Assuntos
Infecções por Coronavirus , Higienizadores de Mão/análise , Pandemias , Pneumonia Viral , Antibacterianos/análise , Antibacterianos/farmacologia , Bactérias/efeitos dos fármacos , Cromatografia Gasosa , Cosméticos , Escherichia coli/efeitos dos fármacos , Etanol/análise , Europa (Continente) , Géis , Desinfecção das Mãos , Higienizadores de Mão/farmacologia , Higienizadores de Mão/normas , Metanol/análise , Testes de Sensibilidade Microbiana , Staphylococcus aureus/efeitos dos fármacos
10.
Infect Dis Poverty ; 9(1): 150, 2020 Oct 28.
Artigo em Inglês | MEDLINE | ID: mdl-33109262

RESUMO

The ongoing pandemic of the coronavirus disease 2019 has spread rapidly to all countries of the world. Africa is particularly predisposed to an escalation of the pandemic and its negative impact given its weak economy and health systems. In addition, inadequate access to the social determinants of health such as water and sanitation and socio-cultural attributes may constrain the implementation of critical preventive measures such as hand washing and social distancing on the continent.Given these facts, the continent needs to focus on targeted and high impact prevention and control strategies and interventions which could break the chain of transmission quickly. We conclude that the available body of scientific evidence on the coronavirus disease 2019 holds the key to the development of such strategies and interventions.Going forward, we recommend that the African research community should scale up research to provide scientific evidence for a better characterization of the epidemiology, transmission dynamics, prevention and control of the virus on the continent.


Assuntos
Infecções por Coronavirus/prevenção & controle , África/epidemiologia , Betacoronavirus/isolamento & purificação , Infecções por Coronavirus/epidemiologia , Infecções por Coronavirus/transmissão , Desinfecção das Mãos , Educação em Saúde , Planejamento em Saúde , Serviços de Saúde , Humanos , Controle de Infecções/métodos , Pandemias , Pneumonia Viral , Política Pública , Saneamento
11.
Int J Public Health ; 65(8): 1437-1443, 2020 Nov.
Artigo em Inglês | MEDLINE | ID: mdl-33063142

RESUMO

OBJECTIVES: To understand the status of positive affect (PA) and negative affect (NA) on university and college students, and to explore the determinants during the COVID-19 outbreak. METHODS: Our data were from network-based survey, and 17,876 participants completed the questionnaire. t test, one-way ANOVA and multiple linear regression model were performed using PANAS (Positive and Negative Affect Schedule) score as the dependent variable. RESULTS: Of 17,876 participants, the mean score of PA was 25.5 ± 7.3, while NA was 19.1 ± 7.1. Multiple linear regression models showed that there are some common determinants of PA and NA, such as education, health literacy on communicable diseases, satisfaction with measures for epidemic prevention and control, risk of infection, impact of the outbreak on daily life, sleep duration and frequency of hand washing in the past 2 weeks. Besides, whether the student is a medical major and whether outing in the past 2 weeks were specific determinants of PA, and frequency of masks wearing was specific determinant of NA. CONCLUSIONS: The outbreak of COVID-19 is detrimental to university and college students' affect. During the outbreak response, we should strengthen the guidance and regulation for negative affect and pay attention to improving the positive affect of university and college students.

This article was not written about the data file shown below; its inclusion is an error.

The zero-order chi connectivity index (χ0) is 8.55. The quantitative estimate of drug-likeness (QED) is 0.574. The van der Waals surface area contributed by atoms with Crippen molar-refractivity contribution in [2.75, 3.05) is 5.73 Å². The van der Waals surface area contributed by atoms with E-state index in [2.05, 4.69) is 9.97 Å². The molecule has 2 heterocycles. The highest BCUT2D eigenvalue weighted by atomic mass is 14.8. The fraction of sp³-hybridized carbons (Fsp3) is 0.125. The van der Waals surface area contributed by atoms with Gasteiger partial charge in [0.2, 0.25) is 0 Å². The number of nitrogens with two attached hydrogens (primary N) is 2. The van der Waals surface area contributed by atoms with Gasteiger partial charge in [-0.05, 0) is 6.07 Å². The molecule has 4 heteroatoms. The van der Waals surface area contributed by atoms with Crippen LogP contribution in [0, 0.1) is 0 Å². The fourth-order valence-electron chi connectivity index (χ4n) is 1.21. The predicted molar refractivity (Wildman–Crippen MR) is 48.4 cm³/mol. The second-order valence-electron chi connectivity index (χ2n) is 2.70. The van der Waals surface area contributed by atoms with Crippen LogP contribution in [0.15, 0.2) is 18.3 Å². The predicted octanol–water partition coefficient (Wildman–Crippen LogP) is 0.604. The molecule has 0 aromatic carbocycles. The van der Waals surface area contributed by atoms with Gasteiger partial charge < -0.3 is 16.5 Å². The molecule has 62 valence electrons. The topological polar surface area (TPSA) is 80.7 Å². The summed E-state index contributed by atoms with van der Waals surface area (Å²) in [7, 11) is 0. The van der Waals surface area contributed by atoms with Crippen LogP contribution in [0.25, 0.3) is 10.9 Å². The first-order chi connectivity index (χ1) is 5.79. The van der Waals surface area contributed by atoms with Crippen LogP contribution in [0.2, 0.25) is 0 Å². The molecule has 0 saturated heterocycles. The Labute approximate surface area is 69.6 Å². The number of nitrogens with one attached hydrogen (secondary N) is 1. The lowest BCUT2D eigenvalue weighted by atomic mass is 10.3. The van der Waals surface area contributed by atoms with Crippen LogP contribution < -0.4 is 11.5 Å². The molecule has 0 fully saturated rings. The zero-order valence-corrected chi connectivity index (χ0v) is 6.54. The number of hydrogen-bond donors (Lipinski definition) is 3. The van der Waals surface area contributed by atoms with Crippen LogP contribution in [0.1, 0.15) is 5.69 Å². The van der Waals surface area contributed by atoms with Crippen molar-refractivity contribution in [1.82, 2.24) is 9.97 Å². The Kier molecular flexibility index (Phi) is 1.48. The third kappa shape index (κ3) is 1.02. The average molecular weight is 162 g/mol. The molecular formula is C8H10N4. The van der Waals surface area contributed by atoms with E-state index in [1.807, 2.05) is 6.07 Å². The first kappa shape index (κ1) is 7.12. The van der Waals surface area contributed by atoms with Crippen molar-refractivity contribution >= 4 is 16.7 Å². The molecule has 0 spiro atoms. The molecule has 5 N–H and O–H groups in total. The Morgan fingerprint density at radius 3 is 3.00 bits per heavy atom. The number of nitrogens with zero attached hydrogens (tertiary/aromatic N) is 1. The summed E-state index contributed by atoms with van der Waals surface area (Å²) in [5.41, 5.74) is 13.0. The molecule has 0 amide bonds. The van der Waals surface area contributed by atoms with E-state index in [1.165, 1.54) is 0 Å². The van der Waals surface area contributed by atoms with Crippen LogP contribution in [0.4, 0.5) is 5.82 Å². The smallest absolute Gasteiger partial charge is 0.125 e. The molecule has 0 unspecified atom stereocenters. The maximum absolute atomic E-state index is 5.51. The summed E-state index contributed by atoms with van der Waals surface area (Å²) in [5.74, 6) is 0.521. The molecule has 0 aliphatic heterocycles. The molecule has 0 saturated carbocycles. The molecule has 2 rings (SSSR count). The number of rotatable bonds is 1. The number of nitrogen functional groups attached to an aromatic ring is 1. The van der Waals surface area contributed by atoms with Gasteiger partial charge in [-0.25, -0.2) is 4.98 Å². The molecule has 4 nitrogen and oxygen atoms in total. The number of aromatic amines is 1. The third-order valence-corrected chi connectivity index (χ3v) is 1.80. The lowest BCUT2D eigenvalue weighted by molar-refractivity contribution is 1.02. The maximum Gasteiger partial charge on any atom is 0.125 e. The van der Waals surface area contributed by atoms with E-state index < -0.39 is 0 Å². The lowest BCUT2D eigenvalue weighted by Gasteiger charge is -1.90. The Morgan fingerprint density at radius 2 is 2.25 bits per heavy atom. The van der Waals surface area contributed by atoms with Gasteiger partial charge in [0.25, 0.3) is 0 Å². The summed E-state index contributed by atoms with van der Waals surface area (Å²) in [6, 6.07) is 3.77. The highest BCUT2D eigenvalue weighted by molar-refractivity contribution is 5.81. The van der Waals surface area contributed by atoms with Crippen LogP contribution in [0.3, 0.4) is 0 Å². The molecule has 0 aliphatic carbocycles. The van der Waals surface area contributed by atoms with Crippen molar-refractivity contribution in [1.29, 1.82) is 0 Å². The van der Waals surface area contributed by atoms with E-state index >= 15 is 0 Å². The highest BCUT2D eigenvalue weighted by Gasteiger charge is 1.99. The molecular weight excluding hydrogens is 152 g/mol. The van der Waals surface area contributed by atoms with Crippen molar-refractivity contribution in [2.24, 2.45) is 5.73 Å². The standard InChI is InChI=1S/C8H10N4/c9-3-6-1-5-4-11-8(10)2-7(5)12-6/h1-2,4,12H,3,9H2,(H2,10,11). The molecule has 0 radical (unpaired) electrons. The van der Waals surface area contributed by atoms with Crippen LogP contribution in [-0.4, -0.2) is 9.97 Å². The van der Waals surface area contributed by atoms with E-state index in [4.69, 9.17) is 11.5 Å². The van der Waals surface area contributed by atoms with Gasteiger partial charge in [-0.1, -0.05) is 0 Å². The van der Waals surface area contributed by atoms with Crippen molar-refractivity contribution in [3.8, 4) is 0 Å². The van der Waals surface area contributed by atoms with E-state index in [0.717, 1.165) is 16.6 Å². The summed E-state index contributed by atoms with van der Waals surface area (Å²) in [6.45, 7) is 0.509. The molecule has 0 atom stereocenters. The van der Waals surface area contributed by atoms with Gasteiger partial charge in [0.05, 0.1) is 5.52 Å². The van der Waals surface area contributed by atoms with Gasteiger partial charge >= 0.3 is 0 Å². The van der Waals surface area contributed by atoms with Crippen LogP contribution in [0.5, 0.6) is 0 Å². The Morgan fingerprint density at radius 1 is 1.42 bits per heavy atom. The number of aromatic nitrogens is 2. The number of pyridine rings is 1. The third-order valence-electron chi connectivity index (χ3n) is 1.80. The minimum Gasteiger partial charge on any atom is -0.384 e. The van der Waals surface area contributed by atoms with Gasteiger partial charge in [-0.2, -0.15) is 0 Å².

Assuntos
Infecções por Coronavirus/epidemiologia , Infecções por Coronavirus/psicologia , Pneumonia Viral/epidemiologia , Pneumonia Viral/psicologia , Estudantes/psicologia , Betacoronavirus , Comportamento do Consumidor , Surtos de Doenças , Feminino , Desinfecção das Mãos , Conhecimentos, Atitudes e Prática em Saúde , Letramento em Saúde , Humanos , Masculino , Pandemias , Medição de Risco , Sono , Fatores Socioeconômicos , Universidades , Adulto Jovem
13.
MMWR Morb Mortal Wkly Rep ; 69(40): 1443-1449, 2020 Oct 09.
Artigo em Inglês | MEDLINE | ID: mdl-33031363

RESUMO

Washing hands often, especially during times when one is likely to acquire and spread pathogens,* is one important measure to help prevent the spread of SARS-CoV-2, the virus that causes coronavirus disease 2019 (COVID-19), as well as other pathogens spread by respiratory or fecal-oral transmission (1,2). Studies have reported moderate to high levels of self-reported handwashing among adults worldwide during the COVID-19 pandemic (3-5)†; however, little is known about how handwashing behavior among U.S. adults has changed since the start of the pandemic. For this study, survey data from October 2019 (prepandemic) and June 2020 (during pandemic) were compared to assess changes in adults' remembering to wash their hands in six situations.§ Statistically significant increases in reported handwashing were seen in June 2020 compared with October 2019 in four of the six situations; the odds of remembering to wash hands was 2.3 times higher among respondents after coughing, sneezing, or blowing their nose, 2.0 times higher before eating at a restaurant, and 1.7 times higher before eating at home. Men, young adults aged 18-24 years, and non-Hispanic White (White) adults were less likely to remember to wash hands in multiple situations. Strategies to help persons remember to wash their hands frequently and at important times should be identified and implemented, especially among groups reporting low prevalence of remembering to wash their hands.